It was 6:30 a.m. December 1st. The alarm went off and I pressed “snooze” for the third time. The house was silent, the windows enshrouded in shadow. Waking up in darkness is just so hard, I thought, rolling over.
Waking up in darkness.
I’m terrible at it in the mornings. And we’re terrible at it in life.
We just want to skip to the part about light — so badly sometimes that we light up our Christmas trees as soon as possible or go driving around town to view lights or even engage in spectacles like The Great Christmas Light Fight. We want our questions to be answered like our text messages, our grief to be gone rather than gone through, our darkness to lift like a light switch.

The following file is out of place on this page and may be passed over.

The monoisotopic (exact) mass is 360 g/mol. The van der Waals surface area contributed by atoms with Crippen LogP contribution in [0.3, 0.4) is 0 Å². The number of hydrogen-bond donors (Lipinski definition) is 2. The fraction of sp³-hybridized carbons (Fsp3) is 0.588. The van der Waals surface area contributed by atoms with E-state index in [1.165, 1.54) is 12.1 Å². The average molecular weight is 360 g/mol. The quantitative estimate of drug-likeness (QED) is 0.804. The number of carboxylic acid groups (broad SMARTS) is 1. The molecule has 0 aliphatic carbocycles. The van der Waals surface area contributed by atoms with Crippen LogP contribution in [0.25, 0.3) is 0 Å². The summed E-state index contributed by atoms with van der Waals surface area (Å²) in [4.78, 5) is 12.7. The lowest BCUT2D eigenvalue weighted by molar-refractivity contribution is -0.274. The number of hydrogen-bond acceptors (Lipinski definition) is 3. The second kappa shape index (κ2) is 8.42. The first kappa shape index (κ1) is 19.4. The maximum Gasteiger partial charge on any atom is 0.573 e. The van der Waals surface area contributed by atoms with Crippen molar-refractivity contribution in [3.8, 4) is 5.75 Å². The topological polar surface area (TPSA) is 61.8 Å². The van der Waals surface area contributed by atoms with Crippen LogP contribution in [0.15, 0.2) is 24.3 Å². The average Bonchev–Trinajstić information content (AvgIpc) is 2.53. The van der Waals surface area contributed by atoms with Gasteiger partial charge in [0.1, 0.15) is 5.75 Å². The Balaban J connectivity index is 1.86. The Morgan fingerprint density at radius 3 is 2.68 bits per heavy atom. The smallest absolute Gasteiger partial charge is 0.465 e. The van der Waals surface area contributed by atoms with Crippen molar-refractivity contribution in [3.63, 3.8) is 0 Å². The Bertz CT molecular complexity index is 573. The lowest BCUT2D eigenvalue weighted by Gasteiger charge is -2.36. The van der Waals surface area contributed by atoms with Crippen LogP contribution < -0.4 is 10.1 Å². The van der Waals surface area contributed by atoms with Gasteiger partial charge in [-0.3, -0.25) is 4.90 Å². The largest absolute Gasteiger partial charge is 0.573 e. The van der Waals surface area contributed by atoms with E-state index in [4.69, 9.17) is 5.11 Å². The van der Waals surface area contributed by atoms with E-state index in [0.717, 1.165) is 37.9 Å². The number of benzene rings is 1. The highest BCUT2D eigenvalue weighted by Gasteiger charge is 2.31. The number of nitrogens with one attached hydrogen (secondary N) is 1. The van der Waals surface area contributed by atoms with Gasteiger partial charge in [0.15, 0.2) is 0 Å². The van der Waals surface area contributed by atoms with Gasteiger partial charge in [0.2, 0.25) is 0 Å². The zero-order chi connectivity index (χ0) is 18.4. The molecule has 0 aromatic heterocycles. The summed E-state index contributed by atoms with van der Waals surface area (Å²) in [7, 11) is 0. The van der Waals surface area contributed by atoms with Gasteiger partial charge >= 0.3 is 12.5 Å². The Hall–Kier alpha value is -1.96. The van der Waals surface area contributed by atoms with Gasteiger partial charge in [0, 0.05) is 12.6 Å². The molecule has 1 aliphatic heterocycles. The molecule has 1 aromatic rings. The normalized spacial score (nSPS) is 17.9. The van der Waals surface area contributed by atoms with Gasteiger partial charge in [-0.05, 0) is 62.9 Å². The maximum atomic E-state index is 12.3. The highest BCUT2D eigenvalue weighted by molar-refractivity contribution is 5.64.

But what if we looked at Christmas (maybe even looked at life) less like a light switch and more like a sunrise?
It starts with darkness. Durations of deep darkness. We wake up in the darkness of dawn, proceeding to stir and stretch and trust that the sun will come again as it always does. Then, slowly, the light comes around the edges of the window, through the blinds, into our blindness, into our lives.
In Advent, we light candles one at a time. We open little cardboard flaps on Advent calendars one day at a time for nearly a month.
In these ways and more, Advent, which literally means “to come,” is teaching me to take my time with the whole Christmas thing. It’s teaching me to go ahead and experience darkness and know that the light of Christ is yet to come.
I’ll still complain about waking up in the darkness. But, the hope of Christ, the gift of God, is that our complaining can turn into carols. That our darkness is turning into light.